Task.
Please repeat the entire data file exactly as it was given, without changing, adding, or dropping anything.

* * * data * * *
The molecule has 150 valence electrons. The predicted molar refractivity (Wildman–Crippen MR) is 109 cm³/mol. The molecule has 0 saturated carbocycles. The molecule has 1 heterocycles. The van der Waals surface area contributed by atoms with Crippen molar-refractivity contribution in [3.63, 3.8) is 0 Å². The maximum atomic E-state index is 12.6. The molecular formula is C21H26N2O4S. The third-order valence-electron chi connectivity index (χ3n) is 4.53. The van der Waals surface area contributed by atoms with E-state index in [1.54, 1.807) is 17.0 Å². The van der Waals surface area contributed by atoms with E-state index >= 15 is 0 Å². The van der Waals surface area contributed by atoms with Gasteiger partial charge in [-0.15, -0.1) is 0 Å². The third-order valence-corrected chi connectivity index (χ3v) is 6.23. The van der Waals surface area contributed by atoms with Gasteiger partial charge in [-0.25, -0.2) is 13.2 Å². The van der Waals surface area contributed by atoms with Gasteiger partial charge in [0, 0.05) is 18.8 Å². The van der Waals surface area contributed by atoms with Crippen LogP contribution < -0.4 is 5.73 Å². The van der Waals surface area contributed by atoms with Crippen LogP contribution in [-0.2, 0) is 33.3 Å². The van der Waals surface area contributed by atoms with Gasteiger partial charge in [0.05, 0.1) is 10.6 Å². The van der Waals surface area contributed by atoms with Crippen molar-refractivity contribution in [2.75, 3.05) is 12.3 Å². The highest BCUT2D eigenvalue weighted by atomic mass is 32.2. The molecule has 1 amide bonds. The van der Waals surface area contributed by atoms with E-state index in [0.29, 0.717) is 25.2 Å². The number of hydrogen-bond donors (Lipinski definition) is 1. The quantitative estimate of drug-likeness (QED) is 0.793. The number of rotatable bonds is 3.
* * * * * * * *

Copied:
The molecule has 150 valence electrons. The predicted molar refractivity (Wildman–Crippen MR) is 109 cm³/mol. The molecule has 0 saturated carbocycles. The molecule has 1 heterocycles. The van der Waals surface area contributed by atoms with Crippen molar-refractivity contribution in [3.63, 3.8) is 0 Å². The maximum atomic E-state index is 12.6. The molecular formula is C21H26N2O4S. The third-order valence-electron chi connectivity index (χ3n) is 4.53. The van der Waals surface area contributed by atoms with E-state index in [1.54, 1.807) is 17.0 Å². The van der Waals surface area contributed by atoms with E-state index >= 15 is 0 Å². The van der Waals surface area contributed by atoms with Gasteiger partial charge in [-0.15, -0.1) is 0 Å². The third-order valence-corrected chi connectivity index (χ3v) is 6.23. The van der Waals surface area contributed by atoms with Gasteiger partial charge in [-0.25, -0.2) is 13.2 Å². The van der Waals surface area contributed by atoms with Gasteiger partial charge in [0, 0.05) is 18.8 Å². The van der Waals surface area contributed by atoms with Crippen LogP contribution < -0.4 is 5.73 Å². The van der Waals surface area contributed by atoms with Crippen LogP contribution in [-0.2, 0) is 33.3 Å². The van der Waals surface area contributed by atoms with Gasteiger partial charge in [0.05, 0.1) is 10.6 Å². The van der Waals surface area contributed by atoms with Crippen molar-refractivity contribution in [2.75, 3.05) is 12.3 Å². The highest BCUT2D eigenvalue weighted by atomic mass is 32.2. The molecule has 1 amide bonds. The van der Waals surface area contributed by atoms with E-state index in [0.29, 0.717) is 25.2 Å². The number of hydrogen-bond donors (Lipinski definition) is 1. The quantitative estimate of drug-likeness (QED) is 0.793. The number of rotatable bonds is 3.